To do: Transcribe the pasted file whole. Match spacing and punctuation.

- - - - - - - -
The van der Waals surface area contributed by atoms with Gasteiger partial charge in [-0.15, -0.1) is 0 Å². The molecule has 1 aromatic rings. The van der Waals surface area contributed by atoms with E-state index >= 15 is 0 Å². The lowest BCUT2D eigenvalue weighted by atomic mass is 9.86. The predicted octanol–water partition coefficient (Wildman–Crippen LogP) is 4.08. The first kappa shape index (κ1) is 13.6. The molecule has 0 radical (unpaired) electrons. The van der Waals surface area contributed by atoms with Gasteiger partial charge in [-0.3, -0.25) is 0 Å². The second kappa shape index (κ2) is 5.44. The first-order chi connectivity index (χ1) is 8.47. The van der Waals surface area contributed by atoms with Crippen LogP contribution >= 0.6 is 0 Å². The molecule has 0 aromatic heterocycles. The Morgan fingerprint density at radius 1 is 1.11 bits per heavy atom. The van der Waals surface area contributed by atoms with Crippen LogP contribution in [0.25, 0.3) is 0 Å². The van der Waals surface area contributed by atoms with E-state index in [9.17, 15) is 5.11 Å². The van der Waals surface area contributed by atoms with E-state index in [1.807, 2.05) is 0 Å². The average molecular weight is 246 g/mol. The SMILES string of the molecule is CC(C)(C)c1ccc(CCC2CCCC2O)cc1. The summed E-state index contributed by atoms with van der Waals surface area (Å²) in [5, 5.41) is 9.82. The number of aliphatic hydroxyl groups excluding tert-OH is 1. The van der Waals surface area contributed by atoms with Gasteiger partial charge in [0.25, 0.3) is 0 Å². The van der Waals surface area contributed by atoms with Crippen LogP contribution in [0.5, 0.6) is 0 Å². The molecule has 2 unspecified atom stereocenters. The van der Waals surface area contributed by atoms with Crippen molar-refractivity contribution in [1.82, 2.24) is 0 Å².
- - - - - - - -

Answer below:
The van der Waals surface area contributed by atoms with Gasteiger partial charge in [-0.15, -0.1) is 0 Å². The molecule has 1 aromatic rings. The van der Waals surface area contributed by atoms with E-state index >= 15 is 0 Å². The lowest BCUT2D eigenvalue weighted by atomic mass is 9.86. The predicted octanol–water partition coefficient (Wildman–Crippen LogP) is 4.08. The first kappa shape index (κ1) is 13.6. The molecule has 0 radical (unpaired) electrons. The van der Waals surface area contributed by atoms with Gasteiger partial charge in [-0.3, -0.25) is 0 Å². The second kappa shape index (κ2) is 5.44. The first-order chi connectivity index (χ1) is 8.47. The van der Waals surface area contributed by atoms with Crippen LogP contribution >= 0.6 is 0 Å². The molecule has 0 aromatic heterocycles. The Morgan fingerprint density at radius 1 is 1.11 bits per heavy atom. The van der Waals surface area contributed by atoms with Crippen LogP contribution in [0.25, 0.3) is 0 Å². The van der Waals surface area contributed by atoms with E-state index in [9.17, 15) is 5.11 Å². The van der Waals surface area contributed by atoms with E-state index in [1.807, 2.05) is 0 Å². The average molecular weight is 246 g/mol. The SMILES string of the molecule is CC(C)(C)c1ccc(CCC2CCCC2O)cc1. The summed E-state index contributed by atoms with van der Waals surface area (Å²) in [5, 5.41) is 9.82. The number of aliphatic hydroxyl groups excluding tert-OH is 1. The van der Waals surface area contributed by atoms with Gasteiger partial charge in [0.25, 0.3) is 0 Å². The van der Waals surface area contributed by atoms with Crippen LogP contribution in [0.5, 0.6) is 0 Å². The molecule has 2 unspecified atom stereocenters. The van der Waals surface area contributed by atoms with Crippen molar-refractivity contribution in [1.82, 2.24) is 0 Å².